Swift is a general-purpose programming language based on modern software development principles for safety, performance and design patterns. It can be used for almost anything, from mobile and desktop apps, through programming systems, all the way to building cloud services.
It was released in 2014, created by Apple for the iOS / Mac OS ecosystem and for Linux systems. Swift is safe, as it is well-defined, and the codebase is clean and efficient.
It is a fast programming language, which was created to offer power and functionality that’s comparable to C-based languages, like C++ or C. Swift ensures consistent performance across an application’s lifecycle.
Swift is highly expressive, and provides easy-to-use syntax. It shares functionalities with some other languages, for example it uses Objective-C attributes in order to make it easier to build Swift APIs. There are multiple tools in the Swift ecosystem, which can be critical to meet project requirements within deadlines.
It’s important to mention that Swift is safer than C-based programming languages, because the creators avoided implementing classes with unsafe code, making it clean, and less prone to runtime crashes.
Swift can be used across a large range of platforms, devices, and business situations. The implementation of different features may differ from platform to platform.
It is the current language of choice for developing applications for the Apple ecosystem, and it might become the only language for Apple development in the future. It can also be used on Linux and Android. It is a great language for small and medium projects, as well as huge enterprise-sized projects, and it’s easy to maintain in any situation.
The Swift programming language is a big leap forwards from other object-oriented, general purpose languages. The syntax is similar to the english language, and it’s not built on C, so it doesn’t carry the weight of traditional C-based language conventions – like the need for semi-colons, brackets in method calls, or parentheses around conditional expressions.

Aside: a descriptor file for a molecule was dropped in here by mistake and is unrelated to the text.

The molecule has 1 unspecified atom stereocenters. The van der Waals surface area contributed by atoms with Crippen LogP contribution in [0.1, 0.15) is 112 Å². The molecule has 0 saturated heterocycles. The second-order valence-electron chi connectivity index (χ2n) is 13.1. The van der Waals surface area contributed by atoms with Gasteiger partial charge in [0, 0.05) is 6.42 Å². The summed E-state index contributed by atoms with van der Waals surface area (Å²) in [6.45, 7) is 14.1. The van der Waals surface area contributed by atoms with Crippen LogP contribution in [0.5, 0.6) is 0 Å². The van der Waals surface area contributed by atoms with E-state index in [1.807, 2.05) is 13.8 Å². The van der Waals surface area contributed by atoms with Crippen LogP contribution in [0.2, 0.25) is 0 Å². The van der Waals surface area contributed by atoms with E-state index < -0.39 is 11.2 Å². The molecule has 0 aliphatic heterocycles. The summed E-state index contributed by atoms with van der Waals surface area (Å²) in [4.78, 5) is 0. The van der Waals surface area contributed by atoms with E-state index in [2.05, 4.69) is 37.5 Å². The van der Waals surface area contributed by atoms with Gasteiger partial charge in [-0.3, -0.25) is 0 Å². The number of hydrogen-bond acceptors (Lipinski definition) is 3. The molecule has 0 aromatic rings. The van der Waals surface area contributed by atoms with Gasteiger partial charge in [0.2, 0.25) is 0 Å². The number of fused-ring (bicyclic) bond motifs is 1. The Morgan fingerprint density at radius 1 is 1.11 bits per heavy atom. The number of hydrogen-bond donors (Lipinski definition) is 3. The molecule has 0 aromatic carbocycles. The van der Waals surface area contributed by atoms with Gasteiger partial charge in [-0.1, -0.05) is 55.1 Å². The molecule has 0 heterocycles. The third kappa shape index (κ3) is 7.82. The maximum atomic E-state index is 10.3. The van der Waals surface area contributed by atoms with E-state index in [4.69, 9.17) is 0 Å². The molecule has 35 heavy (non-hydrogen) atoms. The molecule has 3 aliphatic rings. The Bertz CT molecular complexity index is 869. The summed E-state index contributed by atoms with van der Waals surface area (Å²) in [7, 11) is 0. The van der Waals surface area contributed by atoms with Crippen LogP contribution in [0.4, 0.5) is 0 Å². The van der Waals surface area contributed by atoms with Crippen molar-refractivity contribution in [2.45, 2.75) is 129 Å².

Swift is able to take care of most memory management tasks on it’s own, freeing up the developer’s time. The language includes low-level primitives like operators, types and flow control, as well as object-oriented functionalities like protocols, generics, and classes.
Code written in Swift is easy to debug, thanks to using a read-eval-print loop to debug and run apps within the development environment. Additionally, the idea of Swift playgrounds comes into play here. It allows Swift developers to render interactive views within the Xcode environment, which makes every change in the code instantly visible in the rendered view, creating a non-consequence playground for developers to experiment with different ways to build functions in the application.
Swift code can be used in software alongside Objective-C, C++ and C. With the LLVM compiler, code written in Swift is turned into highly optimized native code, which is fully capable to take advantage of modern hardware platforms.